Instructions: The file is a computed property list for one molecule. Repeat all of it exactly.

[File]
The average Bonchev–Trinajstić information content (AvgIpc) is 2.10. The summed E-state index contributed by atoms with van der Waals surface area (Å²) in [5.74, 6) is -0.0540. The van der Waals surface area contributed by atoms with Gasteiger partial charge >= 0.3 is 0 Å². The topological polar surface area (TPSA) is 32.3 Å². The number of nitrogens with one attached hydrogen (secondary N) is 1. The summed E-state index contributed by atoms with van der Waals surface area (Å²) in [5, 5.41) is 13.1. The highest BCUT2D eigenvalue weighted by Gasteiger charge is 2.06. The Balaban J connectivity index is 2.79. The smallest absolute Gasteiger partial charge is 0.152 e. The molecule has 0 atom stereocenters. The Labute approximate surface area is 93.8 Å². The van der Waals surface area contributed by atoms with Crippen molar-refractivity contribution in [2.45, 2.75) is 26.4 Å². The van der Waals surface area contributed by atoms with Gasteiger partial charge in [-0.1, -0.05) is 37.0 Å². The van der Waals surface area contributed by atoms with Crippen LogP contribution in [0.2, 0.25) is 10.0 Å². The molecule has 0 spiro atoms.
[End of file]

The average Bonchev–Trinajstić information content (AvgIpc) is 2.10. The summed E-state index contributed by atoms with van der Waals surface area (Å²) in [5.74, 6) is -0.0540. The van der Waals surface area contributed by atoms with Gasteiger partial charge >= 0.3 is 0 Å². The topological polar surface area (TPSA) is 32.3 Å². The number of nitrogens with one attached hydrogen (secondary N) is 1. The summed E-state index contributed by atoms with van der Waals surface area (Å²) in [5, 5.41) is 13.1. The highest BCUT2D eigenvalue weighted by Gasteiger charge is 2.06. The Balaban J connectivity index is 2.79. The smallest absolute Gasteiger partial charge is 0.152 e. The molecule has 0 atom stereocenters. The Labute approximate surface area is 93.8 Å². The van der Waals surface area contributed by atoms with Crippen molar-refractivity contribution in [2.45, 2.75) is 26.4 Å². The van der Waals surface area contributed by atoms with Gasteiger partial charge in [-0.1, -0.05) is 37.0 Å². The van der Waals surface area contributed by atoms with Crippen LogP contribution in [0.2, 0.25) is 10.0 Å². The molecule has 0 spiro atoms.